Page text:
It is arguable that the first part of the quoted passage which exempts from taxation (a) the "interest of an Indian or a band in reserve or surrendered lands" and (b) the "personal property of an Indian or band situated on a reserve", is concerned with exemption from direct taxation of land or personal property by a provincial or municipal authority. The legislative history of the section lends support to such an argument. But the section does not end there. It is to the latter part of the section that our attention should primarily be directed.
The short but difficult question to be determined is whether the tax sought to be imposed under the Income Tax Act, 1970-71-72 (Can.), c. 63 upon the income of Mr. Nowegijick can be said to be "in respect of" "any" personal property situated upon a reserve.
We need not speculate upon parliamentary intention, an idle pursuit at best, since the antecedent of s. 87 of the Indian Act was enacted long before income tax was introduced as a temporary war-time measure in 1917.
One point might have given rise to argument. Was the fact that the services were performed off the reserve relevant to situs? The Crown conceded in argument, correctly in my view, that the situs of the salary which Mr. Nowegijick received was sited on the reserve because it was there that the residence or place of the debtor, the Gull Bay Development Corporation, was to be found and it was there the wages were payable. See Cheshire and North, Private International Law (10th ed., 1979) at pp. 536 et seq. and also the judgment of Thurlow A.C.J. in R. v. National Indian Brotherhood,  1 F.C. 103 particularly at pp. 109 et seq.
The other piece of legislation which bears directly on the question before us is the Income Tax Act. I would like to refer to several sections. The first is found in Part I, Division A, of the Act, entitled "Liability for Tax". Section 2(1) and (2) provides:
2. (1) An income tax shall be paid as hereinafter required upon the taxable income for each taxation year of every person resident in Canada at any time in the year.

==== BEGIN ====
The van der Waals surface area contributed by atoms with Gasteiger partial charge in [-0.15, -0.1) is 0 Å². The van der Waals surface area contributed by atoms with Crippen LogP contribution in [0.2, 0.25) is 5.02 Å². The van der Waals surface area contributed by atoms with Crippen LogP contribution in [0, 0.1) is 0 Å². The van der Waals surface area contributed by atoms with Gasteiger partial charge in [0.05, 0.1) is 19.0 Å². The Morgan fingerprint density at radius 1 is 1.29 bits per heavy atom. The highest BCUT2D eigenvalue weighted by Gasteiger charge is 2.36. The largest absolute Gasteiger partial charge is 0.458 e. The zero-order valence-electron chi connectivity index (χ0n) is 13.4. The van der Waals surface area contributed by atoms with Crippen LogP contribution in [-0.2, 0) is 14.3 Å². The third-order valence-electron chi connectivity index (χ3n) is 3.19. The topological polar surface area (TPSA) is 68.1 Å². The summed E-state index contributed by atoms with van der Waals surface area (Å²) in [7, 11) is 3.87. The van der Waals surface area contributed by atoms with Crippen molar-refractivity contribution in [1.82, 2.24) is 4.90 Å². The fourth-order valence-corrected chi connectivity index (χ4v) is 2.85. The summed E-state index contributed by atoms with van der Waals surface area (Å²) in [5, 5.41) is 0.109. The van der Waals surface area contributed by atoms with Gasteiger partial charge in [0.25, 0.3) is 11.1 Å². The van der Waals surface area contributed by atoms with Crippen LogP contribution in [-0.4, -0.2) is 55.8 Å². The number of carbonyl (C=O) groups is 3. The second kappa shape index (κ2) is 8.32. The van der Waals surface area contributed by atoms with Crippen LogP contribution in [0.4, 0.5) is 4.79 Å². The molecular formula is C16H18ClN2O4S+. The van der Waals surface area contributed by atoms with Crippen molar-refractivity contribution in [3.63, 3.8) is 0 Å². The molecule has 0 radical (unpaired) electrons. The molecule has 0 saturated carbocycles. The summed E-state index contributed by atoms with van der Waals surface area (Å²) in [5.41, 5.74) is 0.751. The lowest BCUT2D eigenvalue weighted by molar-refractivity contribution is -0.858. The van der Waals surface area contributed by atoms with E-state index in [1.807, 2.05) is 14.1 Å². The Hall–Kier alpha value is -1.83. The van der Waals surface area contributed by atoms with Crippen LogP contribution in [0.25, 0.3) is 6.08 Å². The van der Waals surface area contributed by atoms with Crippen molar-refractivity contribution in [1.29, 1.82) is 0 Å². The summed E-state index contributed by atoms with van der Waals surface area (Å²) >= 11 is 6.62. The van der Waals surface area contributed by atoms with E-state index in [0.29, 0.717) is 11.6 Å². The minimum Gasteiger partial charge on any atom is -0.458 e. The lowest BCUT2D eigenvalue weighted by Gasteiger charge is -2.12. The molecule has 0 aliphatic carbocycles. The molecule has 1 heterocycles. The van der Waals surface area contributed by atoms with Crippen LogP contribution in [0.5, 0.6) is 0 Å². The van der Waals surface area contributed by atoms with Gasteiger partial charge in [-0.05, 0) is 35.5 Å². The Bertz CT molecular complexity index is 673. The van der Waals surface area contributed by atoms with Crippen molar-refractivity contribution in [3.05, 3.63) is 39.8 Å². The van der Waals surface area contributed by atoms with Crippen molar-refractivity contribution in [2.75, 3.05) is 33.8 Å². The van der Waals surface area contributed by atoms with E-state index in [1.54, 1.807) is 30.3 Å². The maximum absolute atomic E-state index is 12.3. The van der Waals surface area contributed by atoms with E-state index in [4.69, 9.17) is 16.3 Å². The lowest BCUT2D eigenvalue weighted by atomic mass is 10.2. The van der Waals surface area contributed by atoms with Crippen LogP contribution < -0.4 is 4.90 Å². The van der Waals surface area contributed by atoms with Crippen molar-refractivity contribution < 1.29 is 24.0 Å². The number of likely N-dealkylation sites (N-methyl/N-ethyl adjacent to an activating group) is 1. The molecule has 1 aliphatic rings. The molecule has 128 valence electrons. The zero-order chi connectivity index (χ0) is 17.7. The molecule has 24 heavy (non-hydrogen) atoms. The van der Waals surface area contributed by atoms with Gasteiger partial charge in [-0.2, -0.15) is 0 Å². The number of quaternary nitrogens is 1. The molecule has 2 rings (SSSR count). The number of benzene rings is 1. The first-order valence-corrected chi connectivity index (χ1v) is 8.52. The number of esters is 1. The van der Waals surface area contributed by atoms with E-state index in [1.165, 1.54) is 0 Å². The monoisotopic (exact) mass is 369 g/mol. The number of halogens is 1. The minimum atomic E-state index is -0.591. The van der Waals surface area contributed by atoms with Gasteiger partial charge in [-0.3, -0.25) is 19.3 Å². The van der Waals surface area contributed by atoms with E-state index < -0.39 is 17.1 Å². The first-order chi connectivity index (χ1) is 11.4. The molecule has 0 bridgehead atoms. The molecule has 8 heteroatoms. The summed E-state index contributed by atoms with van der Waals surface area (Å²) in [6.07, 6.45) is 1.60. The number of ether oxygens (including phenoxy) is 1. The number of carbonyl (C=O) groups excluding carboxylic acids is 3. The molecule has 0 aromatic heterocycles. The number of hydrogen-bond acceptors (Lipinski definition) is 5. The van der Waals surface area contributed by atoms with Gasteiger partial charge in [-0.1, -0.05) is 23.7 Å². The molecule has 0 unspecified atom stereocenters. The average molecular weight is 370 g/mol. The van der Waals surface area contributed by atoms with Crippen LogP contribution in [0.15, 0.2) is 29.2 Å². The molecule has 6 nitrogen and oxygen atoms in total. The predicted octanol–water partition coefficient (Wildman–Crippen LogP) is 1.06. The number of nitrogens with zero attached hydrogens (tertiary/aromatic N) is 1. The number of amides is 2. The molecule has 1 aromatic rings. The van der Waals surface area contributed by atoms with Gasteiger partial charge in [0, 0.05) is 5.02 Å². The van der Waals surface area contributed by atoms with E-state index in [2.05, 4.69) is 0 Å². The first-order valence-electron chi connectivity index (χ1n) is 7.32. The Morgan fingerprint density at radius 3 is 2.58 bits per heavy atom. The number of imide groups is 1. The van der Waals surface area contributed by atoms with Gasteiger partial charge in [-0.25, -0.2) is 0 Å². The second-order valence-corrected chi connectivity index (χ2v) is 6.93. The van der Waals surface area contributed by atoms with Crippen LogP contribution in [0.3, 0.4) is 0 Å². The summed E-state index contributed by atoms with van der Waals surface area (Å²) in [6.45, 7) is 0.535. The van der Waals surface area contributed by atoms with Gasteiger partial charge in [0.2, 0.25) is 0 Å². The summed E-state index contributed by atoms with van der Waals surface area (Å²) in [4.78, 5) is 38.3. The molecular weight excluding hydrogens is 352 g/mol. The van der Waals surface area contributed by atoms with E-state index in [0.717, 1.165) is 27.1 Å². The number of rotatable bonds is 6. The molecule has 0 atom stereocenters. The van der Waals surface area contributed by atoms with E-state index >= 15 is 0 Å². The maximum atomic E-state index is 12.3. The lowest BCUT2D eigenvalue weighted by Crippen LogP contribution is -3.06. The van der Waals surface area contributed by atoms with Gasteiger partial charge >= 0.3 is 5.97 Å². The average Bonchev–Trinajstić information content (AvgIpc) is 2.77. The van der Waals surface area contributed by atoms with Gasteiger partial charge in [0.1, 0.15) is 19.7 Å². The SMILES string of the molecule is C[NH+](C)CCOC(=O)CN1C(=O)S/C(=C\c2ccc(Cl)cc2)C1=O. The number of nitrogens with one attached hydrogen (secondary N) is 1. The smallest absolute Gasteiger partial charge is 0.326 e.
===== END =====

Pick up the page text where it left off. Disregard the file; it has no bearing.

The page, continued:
(2) The taxable income of a taxpayer for a taxation year is his income for the year minus the deductions permitted by Division C.
Thus, income tax is paid upon the taxable income (income minus deductions) of every person resident in Canada.
Section 5(1) of the Act is worth noting. It defines the taxpayers income from employment as the salary, wages and other remuneration received. The liability is at the point of receipt. The section reads:
5. (1) Subject to this Part, a taxpayer's income for a taxation year from an office or employment is the
salary, wages and other remuneration, including gratuities, received by him in the year.
The only other section is s. 153(1) which provides that every person paying salary or wages to an employee in a taxation year shall deduct the prescribed amount, and remit that amount to the Receiver General of Canada on account of the payee's tax for the year.
III The Federal Court Judgments
I turn now to the conflicting views in the Federal Court. The opinion of Mr. Justice Mahoney at trial was expressed in these words:
The question is whether taxation of the plaintiff in an amount determined by reference to his taxable income is taxation "in respect or' those wages when they are included in the computation of his taxable income. I think that it is.
The tax payable by an individual under the Income Tax Act is determined by application of prescribed rates to his taxable income calculated in the prescribed manner. If his taxable income is increased by the inclusion of his wages in it, he will pay more tax. The amount of the increase will be determined by direct reference to the amount of those wages. I do not see that such a process and result admits of any other conclusion than that the individual is thereby taxed in respect of his wages.
The Federal Court of Appeal concluded that the tax imposed on Mr. Nowegijick under the Income Tax Act was not taxation in respect of personal property within the meaning of s. 87 of the Indian Act. The Court, speaking through Mr. Justice Heald, said: